6 MAY 2013

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Article from BTNews 6 MAY 2013

ON TOUR: Hampshire and the Four Seasons

Fancy a weekend away in some of the prettiest countryside south of London?  Thinking of holding a business gathering away from, but within reach of, Heathrow (and for that matter Farnborough if your contacts are coming in by private jet)?  Or looking for a pleasant night-stop on the way to Southampton to pick up a cruise ship?

Our venue answering all the questions was the Four Seasons Hampshire, an international standard luxury hotel set in rolling parkland in a very quiet part of rural England.  The M3, just five minutes away, seemed another world.

Based in Toronto (Canada) and established in the UK with high quality properties in London’s Park Lane and Canary Wharf, Four Seasons some years back decided that to add a country house hotel within reach of Heathrow might be a good commercial idea.  In 2001 the Dogmersfield Park estate was purchased.  Any renovations on the site had to meet two criteria.  Those of English Heritage and, just as critical, those of Four Seasons to its very high standards.  The hotel opened in February 2005 with 22 guest suites and 111 rooms all distinctive and meeting 5-star plus standards.

Dogmersfield Park Manor House was built in the early 18th century but the estate as a whole – some 500 acres where wild deer still roam – goes back to the 11th century.  The land is in fact recorded as “Doccemere feld” in the Doomsday Book of 1086, and it was on this ancient domain that no less a personage than Henry VIII met Catherine of Aragon, his first wife.

For two centuries Dogmersfield Park passed from father to son and from one generation to another.  Then, like so many other large estates in England, Dogmersfield went into a sharp decline after World War II and was put to a variety of uses, from a school for girls to a home for Catholic priests.  In 1981 a major fire gutted three quarters of the main house.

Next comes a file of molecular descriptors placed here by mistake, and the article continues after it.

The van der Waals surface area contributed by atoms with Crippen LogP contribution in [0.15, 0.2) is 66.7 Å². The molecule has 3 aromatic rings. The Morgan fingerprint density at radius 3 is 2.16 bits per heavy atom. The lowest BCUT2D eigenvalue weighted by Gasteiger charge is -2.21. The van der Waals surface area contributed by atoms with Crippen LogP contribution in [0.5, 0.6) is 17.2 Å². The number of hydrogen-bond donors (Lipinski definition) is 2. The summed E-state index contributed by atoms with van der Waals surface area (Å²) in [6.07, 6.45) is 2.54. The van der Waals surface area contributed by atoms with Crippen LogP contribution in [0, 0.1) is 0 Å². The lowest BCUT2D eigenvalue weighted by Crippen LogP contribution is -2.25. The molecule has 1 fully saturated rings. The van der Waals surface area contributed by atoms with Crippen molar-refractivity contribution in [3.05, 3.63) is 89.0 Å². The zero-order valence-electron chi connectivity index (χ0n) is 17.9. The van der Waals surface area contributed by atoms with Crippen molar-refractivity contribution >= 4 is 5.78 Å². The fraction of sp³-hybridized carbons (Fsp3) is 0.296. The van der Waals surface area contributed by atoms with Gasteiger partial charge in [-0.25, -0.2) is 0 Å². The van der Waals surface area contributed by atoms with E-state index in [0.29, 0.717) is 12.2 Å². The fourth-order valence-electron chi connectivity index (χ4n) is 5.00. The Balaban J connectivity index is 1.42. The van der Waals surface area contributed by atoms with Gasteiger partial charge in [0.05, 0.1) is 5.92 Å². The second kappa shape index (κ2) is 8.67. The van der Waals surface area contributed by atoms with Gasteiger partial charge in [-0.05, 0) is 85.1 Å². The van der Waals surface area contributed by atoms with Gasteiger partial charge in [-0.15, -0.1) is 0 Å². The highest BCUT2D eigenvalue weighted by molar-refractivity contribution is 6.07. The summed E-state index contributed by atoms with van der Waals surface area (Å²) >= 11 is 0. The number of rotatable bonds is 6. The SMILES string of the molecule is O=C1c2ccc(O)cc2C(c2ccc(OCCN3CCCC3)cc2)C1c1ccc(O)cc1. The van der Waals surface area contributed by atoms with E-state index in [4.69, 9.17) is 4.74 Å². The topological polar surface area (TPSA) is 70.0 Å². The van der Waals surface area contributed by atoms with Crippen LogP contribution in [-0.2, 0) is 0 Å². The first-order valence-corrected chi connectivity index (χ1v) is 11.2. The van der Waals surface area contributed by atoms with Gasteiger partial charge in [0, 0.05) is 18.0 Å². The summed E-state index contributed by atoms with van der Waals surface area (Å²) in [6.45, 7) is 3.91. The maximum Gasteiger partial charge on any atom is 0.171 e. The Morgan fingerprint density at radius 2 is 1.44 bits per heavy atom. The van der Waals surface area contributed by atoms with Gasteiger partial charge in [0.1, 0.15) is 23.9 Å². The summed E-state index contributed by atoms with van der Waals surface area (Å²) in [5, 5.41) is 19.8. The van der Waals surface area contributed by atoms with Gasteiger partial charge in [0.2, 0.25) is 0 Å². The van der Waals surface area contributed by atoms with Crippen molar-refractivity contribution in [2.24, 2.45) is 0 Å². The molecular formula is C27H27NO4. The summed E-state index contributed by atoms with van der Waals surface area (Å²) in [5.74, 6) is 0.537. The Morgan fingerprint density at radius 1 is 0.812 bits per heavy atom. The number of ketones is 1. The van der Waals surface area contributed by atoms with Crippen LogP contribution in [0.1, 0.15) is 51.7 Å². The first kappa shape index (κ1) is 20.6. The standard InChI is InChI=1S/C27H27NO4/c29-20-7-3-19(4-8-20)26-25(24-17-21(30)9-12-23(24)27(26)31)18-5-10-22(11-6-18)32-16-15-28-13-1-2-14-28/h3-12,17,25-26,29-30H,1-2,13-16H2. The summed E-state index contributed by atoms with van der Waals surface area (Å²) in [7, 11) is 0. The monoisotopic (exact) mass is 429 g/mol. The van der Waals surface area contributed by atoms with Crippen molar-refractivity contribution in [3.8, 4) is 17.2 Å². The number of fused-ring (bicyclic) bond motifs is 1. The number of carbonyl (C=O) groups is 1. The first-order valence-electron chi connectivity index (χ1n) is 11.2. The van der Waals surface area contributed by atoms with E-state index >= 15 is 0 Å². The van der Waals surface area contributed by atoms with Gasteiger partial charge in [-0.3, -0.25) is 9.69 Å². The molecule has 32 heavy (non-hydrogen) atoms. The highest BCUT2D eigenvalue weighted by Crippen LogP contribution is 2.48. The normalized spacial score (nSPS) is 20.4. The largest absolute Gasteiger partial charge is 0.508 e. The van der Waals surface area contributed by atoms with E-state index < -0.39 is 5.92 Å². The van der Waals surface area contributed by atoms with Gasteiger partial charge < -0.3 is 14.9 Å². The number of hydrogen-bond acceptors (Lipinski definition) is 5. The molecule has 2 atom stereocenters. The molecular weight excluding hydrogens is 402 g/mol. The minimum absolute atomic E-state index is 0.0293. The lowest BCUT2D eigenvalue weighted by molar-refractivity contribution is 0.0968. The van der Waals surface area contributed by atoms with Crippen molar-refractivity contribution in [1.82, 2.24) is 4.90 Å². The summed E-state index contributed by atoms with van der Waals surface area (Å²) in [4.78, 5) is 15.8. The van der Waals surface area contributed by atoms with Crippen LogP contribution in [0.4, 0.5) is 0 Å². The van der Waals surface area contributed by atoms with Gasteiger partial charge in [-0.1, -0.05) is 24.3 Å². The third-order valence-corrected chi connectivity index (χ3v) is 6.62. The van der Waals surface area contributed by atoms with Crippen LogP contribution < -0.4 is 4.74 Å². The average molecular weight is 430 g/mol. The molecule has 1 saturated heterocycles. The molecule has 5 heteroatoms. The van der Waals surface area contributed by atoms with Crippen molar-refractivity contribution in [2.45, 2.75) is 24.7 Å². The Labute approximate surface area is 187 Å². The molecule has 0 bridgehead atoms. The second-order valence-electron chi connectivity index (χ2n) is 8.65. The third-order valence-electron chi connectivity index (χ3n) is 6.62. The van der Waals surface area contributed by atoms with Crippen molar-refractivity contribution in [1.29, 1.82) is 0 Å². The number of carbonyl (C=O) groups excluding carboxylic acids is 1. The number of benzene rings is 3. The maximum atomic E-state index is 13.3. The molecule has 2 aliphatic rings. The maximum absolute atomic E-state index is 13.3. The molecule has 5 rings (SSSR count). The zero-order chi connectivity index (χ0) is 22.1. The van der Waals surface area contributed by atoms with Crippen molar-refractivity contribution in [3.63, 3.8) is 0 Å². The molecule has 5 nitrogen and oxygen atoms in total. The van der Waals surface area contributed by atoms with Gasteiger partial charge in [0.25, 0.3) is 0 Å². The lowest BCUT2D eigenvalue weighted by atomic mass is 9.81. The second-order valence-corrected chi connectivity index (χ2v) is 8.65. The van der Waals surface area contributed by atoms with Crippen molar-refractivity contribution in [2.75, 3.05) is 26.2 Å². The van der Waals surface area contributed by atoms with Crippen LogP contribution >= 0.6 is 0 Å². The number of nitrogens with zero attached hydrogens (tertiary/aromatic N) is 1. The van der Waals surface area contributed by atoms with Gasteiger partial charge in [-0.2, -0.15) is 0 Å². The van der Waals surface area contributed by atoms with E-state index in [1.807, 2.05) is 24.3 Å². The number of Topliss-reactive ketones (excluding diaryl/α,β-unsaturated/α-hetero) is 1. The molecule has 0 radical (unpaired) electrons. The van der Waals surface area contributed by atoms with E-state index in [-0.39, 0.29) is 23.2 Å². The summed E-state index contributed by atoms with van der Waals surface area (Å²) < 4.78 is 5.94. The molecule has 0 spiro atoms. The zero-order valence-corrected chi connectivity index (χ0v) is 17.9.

Today the Four Seasons Hampshire is an award winning property for the discerning traveller and family suitable too.  It is ideal for conferences and was the choice of Kia during our stay for a new car launch.  The Koreans do this sort of thing in style.  The elegant 170 capacity Ballroom is perfect for functions with its lovely terrace looking out towards the countryside.  There are various other event rooms with lesser capacity.

When it comes to dining the hotel has on offer Seasons, an elegant Anglo French restaurant, and a bistro.  On Sundays the Farmers’ Market lunch is very popular with visitors, offering a huge variety of mouth-watering deserts.  Local produce is on offer plus a Kids' Buffet.  Including Champagne the all-inclusive price is £45.

One of the hotel’s star attractions is its spa, set in the former stable block.  Cleverly designed to fit in with the 18th century bell tower and gabled roof, the spa is contemporary, with clear, spare lines and an emphasis on pale woods and crisp limestone floors.  Especially impressive is the soaring glass atrium over the swimming pool – from which guests can swim into a smaller outdoor pool and sample a whole array of water-massage treatments.  At the end of a day’s therapy at the spa, pondering the dinner menu with a drink on the panoramic terrace, one may reflect that while the Georgian era had its points, the present moment in time has undoubted benefits, for both body and soul.